Friday, April 20, 2007

The Truth About Educational Choice by Akindele Akinyemi


There are two things any educational choice advocate should be fighting for in Michigan. One is to break the cap off charter schools to develop educational/generational wealth in our community and two, fighting for alternative teacher certification. Regardless of who is controlling State Government both parties should be working towards a common consensus.
To keep young people in Michigan and to keep young people working without being taxed to death.
We still have legislators in Lansing that do not know what a charter school is or the functions of a charter school. Rep. Tim Melton who heads the House Education Committee is not in favor of charter schools, however, parents are not sending their children to the Pontiac School District. Mind you that Pontiac is part of Rep. Melton's district. Parents want choice so why he is against the idea of charters?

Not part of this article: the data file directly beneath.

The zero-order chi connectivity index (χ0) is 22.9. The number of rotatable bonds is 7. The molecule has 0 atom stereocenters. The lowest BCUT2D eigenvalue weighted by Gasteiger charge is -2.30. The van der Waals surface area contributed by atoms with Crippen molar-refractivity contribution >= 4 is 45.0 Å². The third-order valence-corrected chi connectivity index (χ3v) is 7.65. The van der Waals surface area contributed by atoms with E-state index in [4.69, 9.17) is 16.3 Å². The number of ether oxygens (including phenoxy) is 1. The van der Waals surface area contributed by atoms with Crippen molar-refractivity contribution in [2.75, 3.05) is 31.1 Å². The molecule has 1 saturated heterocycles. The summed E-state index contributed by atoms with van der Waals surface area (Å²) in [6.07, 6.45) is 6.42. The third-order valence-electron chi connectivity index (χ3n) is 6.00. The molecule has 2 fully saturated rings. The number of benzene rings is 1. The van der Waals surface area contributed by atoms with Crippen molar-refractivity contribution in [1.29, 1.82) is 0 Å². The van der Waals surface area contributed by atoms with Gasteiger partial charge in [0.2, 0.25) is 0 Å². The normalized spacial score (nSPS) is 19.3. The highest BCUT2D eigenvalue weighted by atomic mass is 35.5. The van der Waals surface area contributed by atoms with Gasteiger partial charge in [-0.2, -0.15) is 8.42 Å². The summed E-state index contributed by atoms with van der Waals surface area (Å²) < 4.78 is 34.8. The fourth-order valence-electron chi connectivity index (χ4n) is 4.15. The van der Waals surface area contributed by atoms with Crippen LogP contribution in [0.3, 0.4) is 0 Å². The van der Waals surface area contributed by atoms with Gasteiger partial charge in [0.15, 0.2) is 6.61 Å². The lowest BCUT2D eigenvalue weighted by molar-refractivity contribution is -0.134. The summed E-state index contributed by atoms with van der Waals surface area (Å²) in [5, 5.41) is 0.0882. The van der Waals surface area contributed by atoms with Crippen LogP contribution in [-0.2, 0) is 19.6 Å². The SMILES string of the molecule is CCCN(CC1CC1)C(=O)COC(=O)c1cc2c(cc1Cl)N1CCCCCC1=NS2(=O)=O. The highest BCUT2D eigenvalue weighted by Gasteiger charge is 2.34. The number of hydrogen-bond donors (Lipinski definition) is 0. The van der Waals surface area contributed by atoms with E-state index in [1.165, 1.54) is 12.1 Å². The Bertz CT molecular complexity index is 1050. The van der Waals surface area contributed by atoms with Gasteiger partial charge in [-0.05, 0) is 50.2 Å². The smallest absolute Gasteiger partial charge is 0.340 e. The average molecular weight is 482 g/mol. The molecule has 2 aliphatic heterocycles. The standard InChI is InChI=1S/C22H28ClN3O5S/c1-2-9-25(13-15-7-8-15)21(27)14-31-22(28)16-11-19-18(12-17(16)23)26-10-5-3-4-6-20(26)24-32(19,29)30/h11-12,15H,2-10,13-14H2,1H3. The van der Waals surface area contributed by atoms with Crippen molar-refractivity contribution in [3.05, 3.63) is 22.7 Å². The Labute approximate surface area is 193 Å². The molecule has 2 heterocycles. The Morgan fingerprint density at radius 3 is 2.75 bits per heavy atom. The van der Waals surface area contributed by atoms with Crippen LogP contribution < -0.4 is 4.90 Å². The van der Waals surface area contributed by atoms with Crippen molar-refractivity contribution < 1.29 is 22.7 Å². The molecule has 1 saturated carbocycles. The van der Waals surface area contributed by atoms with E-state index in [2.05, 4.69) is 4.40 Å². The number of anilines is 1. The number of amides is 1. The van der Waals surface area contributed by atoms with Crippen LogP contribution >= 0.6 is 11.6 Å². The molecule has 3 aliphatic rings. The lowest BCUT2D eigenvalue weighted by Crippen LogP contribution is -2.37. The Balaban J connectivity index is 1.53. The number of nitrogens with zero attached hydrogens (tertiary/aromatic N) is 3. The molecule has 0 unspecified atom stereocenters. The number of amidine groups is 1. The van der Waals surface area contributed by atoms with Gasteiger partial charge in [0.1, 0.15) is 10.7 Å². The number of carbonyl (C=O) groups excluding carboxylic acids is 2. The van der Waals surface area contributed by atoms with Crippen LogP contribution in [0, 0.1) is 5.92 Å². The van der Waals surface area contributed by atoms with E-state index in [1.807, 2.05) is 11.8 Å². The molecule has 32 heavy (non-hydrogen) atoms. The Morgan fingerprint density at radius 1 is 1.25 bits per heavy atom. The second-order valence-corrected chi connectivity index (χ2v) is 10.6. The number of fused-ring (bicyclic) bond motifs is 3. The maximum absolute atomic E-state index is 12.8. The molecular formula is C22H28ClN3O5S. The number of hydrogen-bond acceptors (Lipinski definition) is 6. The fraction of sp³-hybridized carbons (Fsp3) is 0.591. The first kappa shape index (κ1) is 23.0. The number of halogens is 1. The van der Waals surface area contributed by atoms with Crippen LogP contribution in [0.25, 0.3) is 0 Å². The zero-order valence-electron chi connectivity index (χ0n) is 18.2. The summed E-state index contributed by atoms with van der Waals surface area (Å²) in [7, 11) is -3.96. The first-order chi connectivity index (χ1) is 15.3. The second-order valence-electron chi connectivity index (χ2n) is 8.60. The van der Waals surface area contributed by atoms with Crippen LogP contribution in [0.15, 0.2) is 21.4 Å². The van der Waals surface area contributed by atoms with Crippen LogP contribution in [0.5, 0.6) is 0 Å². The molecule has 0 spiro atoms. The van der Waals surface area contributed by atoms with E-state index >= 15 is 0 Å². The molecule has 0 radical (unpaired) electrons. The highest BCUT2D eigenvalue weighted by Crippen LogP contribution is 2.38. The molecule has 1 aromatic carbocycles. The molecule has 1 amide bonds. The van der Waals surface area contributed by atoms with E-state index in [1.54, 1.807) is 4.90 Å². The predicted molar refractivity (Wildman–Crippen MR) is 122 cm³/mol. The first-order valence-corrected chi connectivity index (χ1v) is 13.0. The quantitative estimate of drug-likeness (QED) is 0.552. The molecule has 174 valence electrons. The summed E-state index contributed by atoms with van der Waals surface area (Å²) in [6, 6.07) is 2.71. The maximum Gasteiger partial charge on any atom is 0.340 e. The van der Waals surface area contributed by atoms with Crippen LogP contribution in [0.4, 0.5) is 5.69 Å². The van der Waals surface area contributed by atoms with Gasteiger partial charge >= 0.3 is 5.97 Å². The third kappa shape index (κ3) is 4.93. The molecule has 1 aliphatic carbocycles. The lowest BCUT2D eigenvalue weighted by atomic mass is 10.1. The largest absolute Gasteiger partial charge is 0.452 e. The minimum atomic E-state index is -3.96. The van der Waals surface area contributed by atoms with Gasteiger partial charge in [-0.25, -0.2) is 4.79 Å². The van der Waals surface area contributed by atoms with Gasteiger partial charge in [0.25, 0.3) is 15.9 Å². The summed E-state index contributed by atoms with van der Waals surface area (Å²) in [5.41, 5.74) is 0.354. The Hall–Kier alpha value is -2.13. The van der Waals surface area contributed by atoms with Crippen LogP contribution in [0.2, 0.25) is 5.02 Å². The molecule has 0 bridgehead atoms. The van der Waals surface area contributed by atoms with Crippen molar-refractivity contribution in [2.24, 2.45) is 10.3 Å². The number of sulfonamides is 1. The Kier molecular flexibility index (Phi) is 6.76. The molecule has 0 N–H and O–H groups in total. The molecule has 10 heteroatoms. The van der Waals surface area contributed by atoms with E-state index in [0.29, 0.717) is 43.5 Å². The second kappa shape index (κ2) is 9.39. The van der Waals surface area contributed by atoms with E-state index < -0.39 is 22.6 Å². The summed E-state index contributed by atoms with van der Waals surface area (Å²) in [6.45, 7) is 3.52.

Because Rep. Melton lives in Auburn Hills where the children receive a stellar education already regardless of race, creed or sex. So who is he looking out for?
Another person that is against charters is Rep. Andy Dillion from Redford Township. He wants to create the funding gap for charters even wider than what it is as compared to traditional public schools. If he was paying attention to what was going on in his district he would find that the reason why a number of African Americans are now attending Redford Union schools is because educational choice in Detroit are very restricted. And now the Redford schools are in trouble because parents within his district wants educational choice.